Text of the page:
A Statistical Study of Magnetospheric Plasma Mass Loading Using the Cluster Spacecraft

Tuesday, 16 December 2014
Jasmine Kaur Sandhu, Timothy K Yeoman and Robert C Fear, University of Leicester, Leicester, United Kingdom
The study of variations in magnetospheric plasma mass density is motivated by its crucial role in the many different dynamical processes that occur in the magnetosphere, such as determining the propagation of wave modes implicated in radiation belt energisation and decay. Using Cluster data, from the WHISPER and CIS instruments for the interval spanning 2000-2012, the field-aligned variations in the electron density and average ion mass are examined. The combination of the resulting models are used to infer an empirical model for the plasma mass density along closed geomagnetic field lines in the outer plasmasphere and plasmatrough (5.9 ≤ L < 9.5), including dependences with L shell and MLT (Magnetic Local Time). The findings indicate some key features concerning the variations in number density and ion composition in this region. This includes a previously unconsidered localised peak in electron density at the magnetic equator, at least within the plasmatrough.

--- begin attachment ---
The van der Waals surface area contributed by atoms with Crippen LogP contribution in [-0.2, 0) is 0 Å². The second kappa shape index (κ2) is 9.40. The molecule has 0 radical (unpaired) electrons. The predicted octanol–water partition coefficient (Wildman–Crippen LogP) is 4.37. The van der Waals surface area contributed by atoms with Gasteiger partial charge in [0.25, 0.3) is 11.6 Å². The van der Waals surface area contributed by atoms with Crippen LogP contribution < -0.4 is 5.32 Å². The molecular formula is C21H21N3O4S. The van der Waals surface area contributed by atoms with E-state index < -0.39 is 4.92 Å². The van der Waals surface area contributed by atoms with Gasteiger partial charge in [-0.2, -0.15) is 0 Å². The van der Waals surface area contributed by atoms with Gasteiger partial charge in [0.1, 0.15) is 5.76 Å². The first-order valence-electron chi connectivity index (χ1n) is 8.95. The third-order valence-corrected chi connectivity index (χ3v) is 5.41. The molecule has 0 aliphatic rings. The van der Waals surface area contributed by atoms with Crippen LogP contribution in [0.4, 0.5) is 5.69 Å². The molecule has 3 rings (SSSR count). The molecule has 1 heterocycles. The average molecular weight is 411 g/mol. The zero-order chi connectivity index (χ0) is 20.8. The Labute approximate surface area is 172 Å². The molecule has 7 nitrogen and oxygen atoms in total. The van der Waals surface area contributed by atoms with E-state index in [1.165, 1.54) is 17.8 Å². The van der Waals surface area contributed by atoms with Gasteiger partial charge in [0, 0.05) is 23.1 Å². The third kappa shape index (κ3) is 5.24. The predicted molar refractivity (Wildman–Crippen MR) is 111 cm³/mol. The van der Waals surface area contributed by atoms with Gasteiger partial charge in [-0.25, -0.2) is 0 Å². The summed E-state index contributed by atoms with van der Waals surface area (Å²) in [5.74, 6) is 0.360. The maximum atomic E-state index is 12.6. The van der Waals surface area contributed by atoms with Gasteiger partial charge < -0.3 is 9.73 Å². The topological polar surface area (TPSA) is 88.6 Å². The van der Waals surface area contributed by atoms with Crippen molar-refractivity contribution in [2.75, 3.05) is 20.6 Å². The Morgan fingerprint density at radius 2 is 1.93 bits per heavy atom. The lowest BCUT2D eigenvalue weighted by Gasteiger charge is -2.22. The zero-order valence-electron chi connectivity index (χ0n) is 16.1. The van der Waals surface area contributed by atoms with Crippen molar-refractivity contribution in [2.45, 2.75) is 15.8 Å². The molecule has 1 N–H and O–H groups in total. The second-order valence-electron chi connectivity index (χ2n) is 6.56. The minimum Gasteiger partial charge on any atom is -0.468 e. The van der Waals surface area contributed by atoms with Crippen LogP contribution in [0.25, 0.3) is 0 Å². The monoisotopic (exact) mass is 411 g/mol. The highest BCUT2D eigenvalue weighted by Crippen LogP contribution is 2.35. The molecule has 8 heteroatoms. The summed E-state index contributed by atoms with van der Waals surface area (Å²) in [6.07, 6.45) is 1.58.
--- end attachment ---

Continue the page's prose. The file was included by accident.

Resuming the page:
The study is extended further by examining variations in the data with geomagnetic activity, and including these dependences in the electron density and average ion mass models. The resulting model for the inferred plasma mass density spatial distribution provides information on the mass loading processes in this region during different levels of geomagnetic activity. In addition, the mass density model is utilised to investigate corresponding variations in the properties of magnetospheric ULF (Ultra Low Frequency) pulsations, demonstrating a possible application of the model.